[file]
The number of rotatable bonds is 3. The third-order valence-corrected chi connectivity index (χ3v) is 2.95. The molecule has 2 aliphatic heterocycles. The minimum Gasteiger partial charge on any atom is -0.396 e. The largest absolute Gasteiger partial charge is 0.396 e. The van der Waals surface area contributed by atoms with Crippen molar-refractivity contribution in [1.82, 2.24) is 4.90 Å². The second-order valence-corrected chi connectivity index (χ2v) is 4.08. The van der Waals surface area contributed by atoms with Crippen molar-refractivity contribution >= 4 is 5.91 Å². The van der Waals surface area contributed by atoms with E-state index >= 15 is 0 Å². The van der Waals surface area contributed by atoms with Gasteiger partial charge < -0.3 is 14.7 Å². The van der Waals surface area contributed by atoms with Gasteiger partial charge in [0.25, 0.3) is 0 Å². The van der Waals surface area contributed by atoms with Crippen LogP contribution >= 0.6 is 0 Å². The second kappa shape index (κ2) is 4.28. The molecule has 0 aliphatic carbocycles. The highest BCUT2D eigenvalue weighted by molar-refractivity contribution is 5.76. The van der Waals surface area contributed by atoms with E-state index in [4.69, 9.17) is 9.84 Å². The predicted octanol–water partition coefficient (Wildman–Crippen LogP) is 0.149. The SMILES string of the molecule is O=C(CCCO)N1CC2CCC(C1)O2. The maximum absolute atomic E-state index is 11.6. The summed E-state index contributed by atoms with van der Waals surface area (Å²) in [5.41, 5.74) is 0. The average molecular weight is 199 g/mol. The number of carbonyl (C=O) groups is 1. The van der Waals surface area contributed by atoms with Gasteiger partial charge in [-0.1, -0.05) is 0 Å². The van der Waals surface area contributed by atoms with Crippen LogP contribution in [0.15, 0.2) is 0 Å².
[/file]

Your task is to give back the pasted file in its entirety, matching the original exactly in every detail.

The number of rotatable bonds is 3. The third-order valence-corrected chi connectivity index (χ3v) is 2.95. The molecule has 2 aliphatic heterocycles. The minimum Gasteiger partial charge on any atom is -0.396 e. The largest absolute Gasteiger partial charge is 0.396 e. The van der Waals surface area contributed by atoms with Crippen molar-refractivity contribution in [1.82, 2.24) is 4.90 Å². The second-order valence-corrected chi connectivity index (χ2v) is 4.08. The van der Waals surface area contributed by atoms with Crippen molar-refractivity contribution >= 4 is 5.91 Å². The van der Waals surface area contributed by atoms with E-state index >= 15 is 0 Å². The van der Waals surface area contributed by atoms with Gasteiger partial charge < -0.3 is 14.7 Å². The van der Waals surface area contributed by atoms with Gasteiger partial charge in [0.25, 0.3) is 0 Å². The van der Waals surface area contributed by atoms with Crippen LogP contribution >= 0.6 is 0 Å². The second kappa shape index (κ2) is 4.28. The molecule has 0 aliphatic carbocycles. The highest BCUT2D eigenvalue weighted by molar-refractivity contribution is 5.76. The van der Waals surface area contributed by atoms with E-state index in [4.69, 9.17) is 9.84 Å². The predicted octanol–water partition coefficient (Wildman–Crippen LogP) is 0.149. The SMILES string of the molecule is O=C(CCCO)N1CC2CCC(C1)O2. The maximum absolute atomic E-state index is 11.6. The summed E-state index contributed by atoms with van der Waals surface area (Å²) in [5.41, 5.74) is 0. The average molecular weight is 199 g/mol. The number of carbonyl (C=O) groups is 1. The van der Waals surface area contributed by atoms with Gasteiger partial charge in [-0.1, -0.05) is 0 Å². The van der Waals surface area contributed by atoms with Crippen LogP contribution in [0.15, 0.2) is 0 Å².